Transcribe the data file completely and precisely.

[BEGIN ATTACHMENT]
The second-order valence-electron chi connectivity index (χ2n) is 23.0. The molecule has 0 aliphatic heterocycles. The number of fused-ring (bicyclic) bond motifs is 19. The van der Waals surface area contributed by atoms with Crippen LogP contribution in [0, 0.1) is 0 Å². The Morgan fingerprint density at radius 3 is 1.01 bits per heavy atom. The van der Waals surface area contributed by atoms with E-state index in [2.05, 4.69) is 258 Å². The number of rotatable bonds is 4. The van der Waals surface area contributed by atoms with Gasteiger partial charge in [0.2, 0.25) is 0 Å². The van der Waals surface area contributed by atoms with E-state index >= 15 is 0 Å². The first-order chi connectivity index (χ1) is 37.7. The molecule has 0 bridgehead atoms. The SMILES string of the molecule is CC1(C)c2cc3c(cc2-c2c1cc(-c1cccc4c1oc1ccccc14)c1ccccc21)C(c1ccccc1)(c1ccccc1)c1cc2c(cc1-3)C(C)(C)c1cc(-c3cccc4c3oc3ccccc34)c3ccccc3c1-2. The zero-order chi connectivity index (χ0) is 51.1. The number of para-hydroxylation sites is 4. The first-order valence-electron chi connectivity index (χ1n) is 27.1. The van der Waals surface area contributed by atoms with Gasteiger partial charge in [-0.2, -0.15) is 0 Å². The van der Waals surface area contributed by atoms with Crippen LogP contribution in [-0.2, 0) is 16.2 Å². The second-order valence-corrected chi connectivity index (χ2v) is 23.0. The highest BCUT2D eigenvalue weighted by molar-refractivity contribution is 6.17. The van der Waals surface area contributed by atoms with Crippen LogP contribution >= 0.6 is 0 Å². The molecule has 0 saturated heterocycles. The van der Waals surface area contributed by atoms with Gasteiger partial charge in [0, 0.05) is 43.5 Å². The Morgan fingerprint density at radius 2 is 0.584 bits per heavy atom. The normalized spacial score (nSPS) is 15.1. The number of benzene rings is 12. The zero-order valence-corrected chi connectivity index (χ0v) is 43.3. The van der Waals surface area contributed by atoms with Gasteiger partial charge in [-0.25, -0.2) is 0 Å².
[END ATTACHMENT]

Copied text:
The second-order valence-electron chi connectivity index (χ2n) is 23.0. The molecule has 0 aliphatic heterocycles. The number of fused-ring (bicyclic) bond motifs is 19. The van der Waals surface area contributed by atoms with Crippen LogP contribution in [0, 0.1) is 0 Å². The Morgan fingerprint density at radius 3 is 1.01 bits per heavy atom. The van der Waals surface area contributed by atoms with E-state index in [2.05, 4.69) is 258 Å². The number of rotatable bonds is 4. The van der Waals surface area contributed by atoms with Gasteiger partial charge in [0.2, 0.25) is 0 Å². The van der Waals surface area contributed by atoms with E-state index >= 15 is 0 Å². The first-order chi connectivity index (χ1) is 37.7. The molecule has 0 bridgehead atoms. The SMILES string of the molecule is CC1(C)c2cc3c(cc2-c2c1cc(-c1cccc4c1oc1ccccc14)c1ccccc21)C(c1ccccc1)(c1ccccc1)c1cc2c(cc1-3)C(C)(C)c1cc(-c3cccc4c3oc3ccccc34)c3ccccc3c1-2. The zero-order chi connectivity index (χ0) is 51.1. The number of para-hydroxylation sites is 4. The first-order valence-electron chi connectivity index (χ1n) is 27.1. The van der Waals surface area contributed by atoms with Gasteiger partial charge in [-0.2, -0.15) is 0 Å². The van der Waals surface area contributed by atoms with Crippen LogP contribution in [-0.2, 0) is 16.2 Å². The second-order valence-corrected chi connectivity index (χ2v) is 23.0. The highest BCUT2D eigenvalue weighted by molar-refractivity contribution is 6.17. The van der Waals surface area contributed by atoms with Crippen LogP contribution >= 0.6 is 0 Å². The molecule has 0 saturated heterocycles. The van der Waals surface area contributed by atoms with Gasteiger partial charge in [0, 0.05) is 43.5 Å². The Morgan fingerprint density at radius 2 is 0.584 bits per heavy atom. The normalized spacial score (nSPS) is 15.1. The number of benzene rings is 12. The zero-order valence-corrected chi connectivity index (χ0v) is 43.3. The van der Waals surface area contributed by atoms with Gasteiger partial charge in [-0.25, -0.2) is 0 Å².